Habitat use of Long-crested Eagles in human-modified landscapes of KwaZulu-Natal, South Africa.
Maphalala, Machawe Innocent.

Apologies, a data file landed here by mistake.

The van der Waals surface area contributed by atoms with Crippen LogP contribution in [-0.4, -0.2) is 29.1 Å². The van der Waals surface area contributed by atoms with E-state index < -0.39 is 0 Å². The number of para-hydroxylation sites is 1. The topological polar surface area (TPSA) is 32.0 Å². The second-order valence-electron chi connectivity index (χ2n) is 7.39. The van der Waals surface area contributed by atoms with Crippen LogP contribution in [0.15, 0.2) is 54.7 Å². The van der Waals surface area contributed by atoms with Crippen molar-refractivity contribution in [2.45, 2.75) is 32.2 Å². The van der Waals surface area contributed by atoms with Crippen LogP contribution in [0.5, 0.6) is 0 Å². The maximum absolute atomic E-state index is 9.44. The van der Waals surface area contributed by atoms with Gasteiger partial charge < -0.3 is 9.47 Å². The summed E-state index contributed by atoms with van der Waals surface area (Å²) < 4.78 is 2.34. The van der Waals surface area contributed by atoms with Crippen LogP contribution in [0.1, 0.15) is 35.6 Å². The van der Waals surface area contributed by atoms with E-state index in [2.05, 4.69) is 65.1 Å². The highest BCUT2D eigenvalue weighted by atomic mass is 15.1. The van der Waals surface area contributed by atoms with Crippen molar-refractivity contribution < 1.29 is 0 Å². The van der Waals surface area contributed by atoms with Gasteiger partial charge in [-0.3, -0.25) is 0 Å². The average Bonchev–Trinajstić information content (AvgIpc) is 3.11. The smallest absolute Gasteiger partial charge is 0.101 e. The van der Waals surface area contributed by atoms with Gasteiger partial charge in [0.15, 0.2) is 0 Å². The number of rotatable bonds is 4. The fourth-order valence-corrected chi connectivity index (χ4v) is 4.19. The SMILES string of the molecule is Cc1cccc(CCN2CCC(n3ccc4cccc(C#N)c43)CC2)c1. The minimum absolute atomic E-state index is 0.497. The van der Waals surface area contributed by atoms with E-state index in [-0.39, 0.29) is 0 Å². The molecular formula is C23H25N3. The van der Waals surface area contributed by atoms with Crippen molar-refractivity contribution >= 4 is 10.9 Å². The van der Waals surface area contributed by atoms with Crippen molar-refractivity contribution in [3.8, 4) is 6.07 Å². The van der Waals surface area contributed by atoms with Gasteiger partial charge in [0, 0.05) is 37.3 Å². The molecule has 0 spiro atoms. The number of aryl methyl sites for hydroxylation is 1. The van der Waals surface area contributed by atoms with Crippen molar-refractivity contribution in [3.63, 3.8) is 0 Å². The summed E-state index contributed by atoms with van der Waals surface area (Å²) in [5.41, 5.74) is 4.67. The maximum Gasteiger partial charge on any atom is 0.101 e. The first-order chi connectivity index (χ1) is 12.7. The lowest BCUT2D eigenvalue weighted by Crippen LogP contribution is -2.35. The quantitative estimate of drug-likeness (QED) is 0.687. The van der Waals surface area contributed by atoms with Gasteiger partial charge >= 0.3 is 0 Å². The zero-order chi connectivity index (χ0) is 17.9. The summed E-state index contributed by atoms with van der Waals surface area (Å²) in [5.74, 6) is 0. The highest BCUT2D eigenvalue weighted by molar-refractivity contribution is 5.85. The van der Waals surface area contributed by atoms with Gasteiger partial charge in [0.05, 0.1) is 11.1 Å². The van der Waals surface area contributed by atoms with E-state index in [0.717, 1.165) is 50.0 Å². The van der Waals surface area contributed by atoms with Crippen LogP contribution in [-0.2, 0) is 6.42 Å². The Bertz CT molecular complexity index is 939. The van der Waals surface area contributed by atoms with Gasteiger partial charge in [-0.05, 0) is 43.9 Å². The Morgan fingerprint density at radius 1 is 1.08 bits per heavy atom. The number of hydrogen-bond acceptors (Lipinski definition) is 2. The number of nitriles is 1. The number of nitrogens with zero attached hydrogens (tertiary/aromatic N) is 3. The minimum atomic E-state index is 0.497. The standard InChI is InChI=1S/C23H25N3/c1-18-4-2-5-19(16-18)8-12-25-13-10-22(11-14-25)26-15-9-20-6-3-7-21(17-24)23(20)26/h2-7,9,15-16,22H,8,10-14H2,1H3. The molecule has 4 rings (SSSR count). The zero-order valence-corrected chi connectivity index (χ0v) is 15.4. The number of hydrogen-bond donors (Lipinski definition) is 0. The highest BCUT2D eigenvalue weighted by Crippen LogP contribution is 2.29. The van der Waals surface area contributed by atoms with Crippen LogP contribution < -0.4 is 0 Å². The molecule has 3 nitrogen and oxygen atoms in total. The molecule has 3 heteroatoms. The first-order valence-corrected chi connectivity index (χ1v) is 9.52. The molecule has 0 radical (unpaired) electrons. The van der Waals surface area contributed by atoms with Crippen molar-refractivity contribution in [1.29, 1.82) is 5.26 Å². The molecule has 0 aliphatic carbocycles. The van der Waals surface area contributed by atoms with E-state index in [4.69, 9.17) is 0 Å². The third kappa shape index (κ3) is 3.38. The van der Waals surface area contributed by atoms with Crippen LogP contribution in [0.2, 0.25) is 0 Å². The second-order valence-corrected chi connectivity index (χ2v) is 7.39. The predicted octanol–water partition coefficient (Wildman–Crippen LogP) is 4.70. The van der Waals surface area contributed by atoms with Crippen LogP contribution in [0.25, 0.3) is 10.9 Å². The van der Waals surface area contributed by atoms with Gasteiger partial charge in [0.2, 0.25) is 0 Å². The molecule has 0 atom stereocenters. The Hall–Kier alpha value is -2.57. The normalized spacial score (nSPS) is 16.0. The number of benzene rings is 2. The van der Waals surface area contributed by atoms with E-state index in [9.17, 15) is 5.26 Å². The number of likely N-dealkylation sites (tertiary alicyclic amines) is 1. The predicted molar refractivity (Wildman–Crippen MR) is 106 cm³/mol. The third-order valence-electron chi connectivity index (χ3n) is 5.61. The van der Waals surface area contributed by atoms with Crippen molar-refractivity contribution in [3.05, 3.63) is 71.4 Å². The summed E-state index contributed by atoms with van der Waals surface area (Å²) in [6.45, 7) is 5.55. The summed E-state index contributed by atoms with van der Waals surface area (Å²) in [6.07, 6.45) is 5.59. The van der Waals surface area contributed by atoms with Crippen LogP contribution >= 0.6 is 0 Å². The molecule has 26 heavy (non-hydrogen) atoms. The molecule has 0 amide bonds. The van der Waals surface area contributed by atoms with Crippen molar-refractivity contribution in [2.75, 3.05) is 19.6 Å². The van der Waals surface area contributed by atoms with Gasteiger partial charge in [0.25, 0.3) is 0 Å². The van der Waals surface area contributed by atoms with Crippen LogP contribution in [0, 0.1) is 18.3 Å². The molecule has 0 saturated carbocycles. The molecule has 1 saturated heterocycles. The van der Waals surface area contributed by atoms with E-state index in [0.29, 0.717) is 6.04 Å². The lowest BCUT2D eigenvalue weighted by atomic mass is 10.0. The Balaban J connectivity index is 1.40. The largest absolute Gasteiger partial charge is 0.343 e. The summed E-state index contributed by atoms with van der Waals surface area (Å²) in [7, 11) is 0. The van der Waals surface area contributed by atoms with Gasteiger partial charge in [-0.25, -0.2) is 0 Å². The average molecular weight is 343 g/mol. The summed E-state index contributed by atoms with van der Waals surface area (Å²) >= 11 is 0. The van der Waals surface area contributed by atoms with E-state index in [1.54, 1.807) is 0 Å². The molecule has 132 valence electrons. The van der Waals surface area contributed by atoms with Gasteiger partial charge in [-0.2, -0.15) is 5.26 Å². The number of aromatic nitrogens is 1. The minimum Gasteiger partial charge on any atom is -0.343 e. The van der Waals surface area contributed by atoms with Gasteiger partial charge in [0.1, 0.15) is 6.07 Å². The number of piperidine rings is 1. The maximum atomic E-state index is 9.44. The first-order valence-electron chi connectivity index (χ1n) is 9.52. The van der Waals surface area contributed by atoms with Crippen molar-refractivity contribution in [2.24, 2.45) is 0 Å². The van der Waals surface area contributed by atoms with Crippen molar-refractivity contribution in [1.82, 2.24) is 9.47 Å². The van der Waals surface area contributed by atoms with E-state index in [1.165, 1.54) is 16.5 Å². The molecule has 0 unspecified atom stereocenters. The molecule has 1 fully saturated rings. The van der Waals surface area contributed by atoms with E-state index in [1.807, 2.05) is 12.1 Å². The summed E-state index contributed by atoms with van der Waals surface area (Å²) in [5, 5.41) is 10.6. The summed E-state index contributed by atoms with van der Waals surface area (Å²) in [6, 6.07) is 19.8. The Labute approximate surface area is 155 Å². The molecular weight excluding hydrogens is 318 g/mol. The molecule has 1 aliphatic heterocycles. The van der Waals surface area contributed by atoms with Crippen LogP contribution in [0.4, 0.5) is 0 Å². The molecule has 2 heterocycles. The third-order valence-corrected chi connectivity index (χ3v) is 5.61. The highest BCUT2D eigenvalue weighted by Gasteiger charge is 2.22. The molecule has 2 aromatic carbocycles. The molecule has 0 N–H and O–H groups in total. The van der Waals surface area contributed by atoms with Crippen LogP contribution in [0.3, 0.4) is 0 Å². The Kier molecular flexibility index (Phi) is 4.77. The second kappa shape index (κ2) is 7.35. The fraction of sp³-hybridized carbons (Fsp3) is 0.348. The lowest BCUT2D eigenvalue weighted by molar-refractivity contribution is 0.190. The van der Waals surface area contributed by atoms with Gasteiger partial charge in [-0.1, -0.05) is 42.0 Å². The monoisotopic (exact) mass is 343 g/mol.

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Loss of natural habitats due to land use change is threatening biodiversity globally, a cause for concern given the resulting loss of essential ecosystem services. Conservation of biodiversity within human-modified landscapes has become a necessity to halt further loss of biodiversity. The Long-crested Eagle Lophaetus occipitalis is an example of a species that can be managed within human-modified landscapes because it occurs in such landscapes, and the protection of its habitat may benefit other species that use the same habitats. The present study aimed to quantify the habitat use of Long-crested Eagles in human-modified landscapes of KwaZulu-Natal Province, South Africa, at various spatial scales and to make recommendations for the conservation of this species in such environments. Biodiversity in KwaZulu-Natal is threatened by anthropogenic activities that include agriculture, timber plantations and built environment. Between August 2016 and September 2017, twelve Long-crested Eagle adults were tagged with geographic positioning system (GPS) transmitters in the KwaZulu-Natal Province. Telemetry data from the tagged eagles were used to estimate sizes of home ranges and habitat selection within home ranges. Home ranges of males and females were 420 ± 180 ha (n = 5) and 315 ± 161 ha (n = 4), respectively, using the kernel density estimator method (href 95%), and were not significantly different, suggesting similar ranging behaviour between sexes. The home range size of the eagles was relatively smaller than estimates reported from other parts of South Africa which may be an indication of high quality habitats for the species in KwaZulu-Natal Province. Home ranges in rural environments predominantly comprised of cropland (33%) and savanna (22%), whereas in suburban environments they comprised of settlements (34%) and exotic tree plantations (23%). In rural and suburban landscapes, the eagles positively selected for natural patches such as wetlands, natural forest, natural forest edge and savanna but avoided exotic tree plantations. Long-crested Eagles nested and roosted in the natural forests available within their home ranges. Road surveys were used to determine land cover variables associated with Long-crested Eagle site occupancy at the landscape scale. ‘Cropland’ was the only land cover variable associated with occupancy and was positively associated with the area of cropland (β = 4.71 ± 2.28). Such results suggest that the apparent increase in abundance of Long-crested Eagles may be partly attributed to increase in cropland area. Although the influence of natural habitats was not significant at the landscape scale, it is less likely that the eagles selected territories based on the amount of cropland alone because they also needed nesting sites in addition to foraging habitats. Overall, Long-crested Eagles appear to be using edges of cultivated fields that have natural vegetation and hunting perches, and thus gaining improved access to prey. Natural patches of habitat add to the heterogeneity of agricultural landscapes making them more suitable for this species, as supported by the habitat preference observed within home ranges results. Wildlife friendly management of farms whereby natural habitats are retained appears to benefit Long-crested Eagles in agricultural landscapes. Admission records from a specialist raptor rehabilitation centre in Pietermaritzburg were examined to identify common threats facing raptors in KwaZulu-Natal and determine factors that could be used to predict the outcome of rehabilitation. The major causes of admission to the rehabilitation centre were collision related injuries (52.1%), grounded birds (11.6%) and orphaned chicks (9.5%). Only the variable ‘reason for admission’ was a significant predictor of the outcome of rehabilitation. Raptors with no severe injuries such as orphaned chicks and grounded birds were more likely to have successful rehabilitation treatment than raptors suffering from collision injuries. In cases where triage is necessary, rehabilitation centres can make such decisions based on the nature of the injuries as this study has demonstrated that birds suffering from collision injuries were less likely to have successful rehabilitation. In the wake of rapidly changing environments, conservation of biodiversity should not be left to protected areas alone, instead people should work together to make human-modified landscapes more habitable to wildlife. The presence of Long-crested Eagles on private properties should be an inspiration to do more to conserve wildlife.